Los Angeles and Southern California has been ablaze with protests and protestations by Latinos/as/x. CALÓ NEWS hit the streets once again to interview those whose voices are often lost in this time of political chaos and upheaval. This time we visited downtown LA.
Beltrami never imagined that her videos would get traffic and that she would gain so many followers from discussing Latinx issues and posting silly videos. The self-taught online endeavor has since given her the opportunity to voice her opinions to the Latinx community. “We are becoming more aware in the Latino community, let’s use our voices too,” she said.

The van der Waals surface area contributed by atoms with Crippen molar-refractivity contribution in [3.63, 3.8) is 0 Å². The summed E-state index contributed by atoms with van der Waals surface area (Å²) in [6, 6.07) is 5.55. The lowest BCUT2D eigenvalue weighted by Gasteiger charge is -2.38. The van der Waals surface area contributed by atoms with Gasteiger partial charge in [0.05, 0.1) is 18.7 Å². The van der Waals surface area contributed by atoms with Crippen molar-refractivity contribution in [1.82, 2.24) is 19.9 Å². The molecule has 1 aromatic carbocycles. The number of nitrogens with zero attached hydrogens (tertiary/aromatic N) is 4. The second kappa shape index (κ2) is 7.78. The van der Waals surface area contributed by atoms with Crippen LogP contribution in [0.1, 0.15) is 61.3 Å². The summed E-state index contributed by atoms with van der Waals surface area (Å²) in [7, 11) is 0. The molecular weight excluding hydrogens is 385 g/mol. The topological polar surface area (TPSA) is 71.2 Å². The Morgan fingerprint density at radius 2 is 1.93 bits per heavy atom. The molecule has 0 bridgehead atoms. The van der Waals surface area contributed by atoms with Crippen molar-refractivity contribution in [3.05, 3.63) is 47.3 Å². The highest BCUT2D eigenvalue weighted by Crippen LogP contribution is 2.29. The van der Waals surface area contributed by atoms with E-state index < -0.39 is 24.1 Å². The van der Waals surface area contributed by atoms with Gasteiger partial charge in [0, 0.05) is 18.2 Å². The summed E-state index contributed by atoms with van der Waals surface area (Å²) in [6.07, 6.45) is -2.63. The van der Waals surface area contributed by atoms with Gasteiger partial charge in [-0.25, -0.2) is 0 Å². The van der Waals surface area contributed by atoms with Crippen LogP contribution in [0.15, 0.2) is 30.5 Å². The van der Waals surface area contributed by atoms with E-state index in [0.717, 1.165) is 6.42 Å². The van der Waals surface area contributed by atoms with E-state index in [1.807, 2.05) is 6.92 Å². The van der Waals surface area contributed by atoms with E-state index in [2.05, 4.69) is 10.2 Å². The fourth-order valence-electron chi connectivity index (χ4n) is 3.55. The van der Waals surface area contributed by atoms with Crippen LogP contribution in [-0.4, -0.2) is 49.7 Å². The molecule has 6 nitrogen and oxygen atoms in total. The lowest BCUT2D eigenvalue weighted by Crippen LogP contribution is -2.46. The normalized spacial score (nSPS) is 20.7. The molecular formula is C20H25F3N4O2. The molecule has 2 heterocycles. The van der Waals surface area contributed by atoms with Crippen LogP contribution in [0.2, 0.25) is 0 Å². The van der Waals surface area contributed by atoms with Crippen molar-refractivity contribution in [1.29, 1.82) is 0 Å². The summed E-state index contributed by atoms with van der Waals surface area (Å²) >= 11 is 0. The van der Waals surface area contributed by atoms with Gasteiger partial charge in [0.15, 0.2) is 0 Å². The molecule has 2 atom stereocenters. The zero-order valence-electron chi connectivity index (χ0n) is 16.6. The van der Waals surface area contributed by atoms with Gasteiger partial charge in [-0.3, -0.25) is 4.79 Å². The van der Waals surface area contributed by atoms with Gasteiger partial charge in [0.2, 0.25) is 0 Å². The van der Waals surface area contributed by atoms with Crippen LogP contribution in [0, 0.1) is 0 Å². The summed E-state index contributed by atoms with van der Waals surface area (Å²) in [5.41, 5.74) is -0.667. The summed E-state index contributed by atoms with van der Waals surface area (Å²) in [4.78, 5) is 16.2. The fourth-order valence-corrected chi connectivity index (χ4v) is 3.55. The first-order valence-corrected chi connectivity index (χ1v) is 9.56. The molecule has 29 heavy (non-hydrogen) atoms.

The National Alliance on Mental Illness (NAMI) reports the percentage of Latinx adults who receive treatment in the U.S is roughly 35%. Cost, cultural and language barriers, accessibility issues, and fears around legal concerns are just a few of the hurdles that keep us from accessing the services we desperately need.
Many of these small local newspapers and online media outlets report on school boards, city councils and community challenges in diverse communities that would go ignored if there weren’t journalists holding civic and community leaders accountable. This is especially important as disinformation and fake news, such as conspiracy theories, are spreading rapidly online and on social media.